4 Styles of Email Content: What to Use (and When)
Around the turn of the 20th century, French writer Georges Polti compiled a fascinating list literary examples. This list spanned much of Europe’s dramatic history, ranging from the classical Greeks to many of his modern contemporaries.
He called his list “The Thirty-Six Dramatic Situations,” and in it he hoped to reduce every example to its most basic plot. In fact, as his title suggests, he found that were really only 36 different major plots! Everything else was simply a variation on a theme.
I immediately thought of Polti’s list when a colleague asked about different writing styles that shape the content of our mailings. Although our word choices, sentences, and mood make each of our mailings unique, there are some styles that are on the top of everyone’s list.
Let’s take a look at four of the key styles that you can use in your mailings.
The Expository Style
When writing most news stories or studies, the expository style is clearly your go-to method. You’ll present the facts and define their importance. A great example of an expository story is a “Yearly Membership Report” article. These can be rife with metrics, statistics, and other data that detail the exact way that the year unfolded.
You’ll often find that this writing style uses unique strategies to highlight the importance of one data set (such as comparisons) or to show how one event lead to another (cause and effect). Most scholarly writing is expository and deliberately obscures the participants so that readers completely focus on the information at hand.
The Narrative Style
The narrative style is on the opposite side of the stylistic spectrum, and it’s one that we can all recognize rather quickly – it tells a story! Whether it’s an inspiring tale of how a colleague overcame adversity, or simply a first-person account of the success of a conference, narratives pull us in with their detail and personal touch.
Think of narratives like popular books or movies. You become entwined in the character’s experience and want to know more. You can use narratives to stir emotions, to encourage your readers, and even keep them on the edge of their seats as they reach the peak of your story.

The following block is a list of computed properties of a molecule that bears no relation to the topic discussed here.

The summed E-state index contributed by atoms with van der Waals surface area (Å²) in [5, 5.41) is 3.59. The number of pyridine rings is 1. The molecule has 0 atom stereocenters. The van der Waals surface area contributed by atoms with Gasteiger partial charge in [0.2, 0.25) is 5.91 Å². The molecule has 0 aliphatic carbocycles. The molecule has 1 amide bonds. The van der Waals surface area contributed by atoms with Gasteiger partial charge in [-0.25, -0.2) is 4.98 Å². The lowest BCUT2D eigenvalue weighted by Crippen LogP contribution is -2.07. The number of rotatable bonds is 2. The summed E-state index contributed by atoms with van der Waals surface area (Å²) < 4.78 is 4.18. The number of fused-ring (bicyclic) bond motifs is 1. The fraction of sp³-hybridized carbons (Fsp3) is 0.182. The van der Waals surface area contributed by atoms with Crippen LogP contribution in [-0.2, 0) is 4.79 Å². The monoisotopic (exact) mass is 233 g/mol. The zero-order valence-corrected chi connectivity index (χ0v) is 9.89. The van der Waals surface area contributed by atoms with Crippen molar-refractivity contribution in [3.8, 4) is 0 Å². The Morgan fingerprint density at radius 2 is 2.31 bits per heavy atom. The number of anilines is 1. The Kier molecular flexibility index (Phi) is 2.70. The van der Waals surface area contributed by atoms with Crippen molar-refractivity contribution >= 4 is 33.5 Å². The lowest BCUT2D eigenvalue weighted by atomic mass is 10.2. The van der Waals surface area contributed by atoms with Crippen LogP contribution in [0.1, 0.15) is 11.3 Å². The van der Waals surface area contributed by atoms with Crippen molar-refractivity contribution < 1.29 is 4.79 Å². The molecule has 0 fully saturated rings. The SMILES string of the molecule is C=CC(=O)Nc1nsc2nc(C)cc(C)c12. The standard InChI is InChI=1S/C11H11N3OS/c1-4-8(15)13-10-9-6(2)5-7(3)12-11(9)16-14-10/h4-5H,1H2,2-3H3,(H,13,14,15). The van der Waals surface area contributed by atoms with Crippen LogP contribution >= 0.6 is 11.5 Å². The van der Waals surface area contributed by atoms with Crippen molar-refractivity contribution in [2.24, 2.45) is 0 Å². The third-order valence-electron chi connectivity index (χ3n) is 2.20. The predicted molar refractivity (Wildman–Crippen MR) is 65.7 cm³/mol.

The Descriptive Style
Do you need your words to conjure a vivid, unmistakable picture? If so, the descriptive style may be right for you. There is a famous axiom in writing school, “Show, don’t tell.” Descriptions do just that.
You can use the descriptive style to reveal subtle, metaphorical, or nuanced meanings. This is especially true for abstract concepts. For example, if I wanted to show a reader that my writing desk helps to remove me from the worries of my day, I might describe my writing desk with words and images that suggest distant tropical islands or lush desert oases.
Description ultimately lets you flex your creative muscles in evocative ways!
The Persuasive Style
Persuasion is an art unto itself, and the persuasive style uses elements of all the above styles to convince readers to accept a particular point-of-view.
Traditional persuasion has three key elements: logic, credibility, and passion. Believe it or not, these elements are often equals in their persuasive power. For example, imagine that you’ve been hiking through the forest and came across a well-preserved arrowhead. While you can probably make a sound logical argument about how this ancient tool found its way to the trail, people will probably accept the explanation of an experienced archaeologist over yours.
One Last Thing
Regardless of your stylistic approach, there is one thing that you always need to keep in mind: make sure that your content is clear! Behind each style is intention, so the clearer you are, the better you’ll communicate your ideas effectively and directly.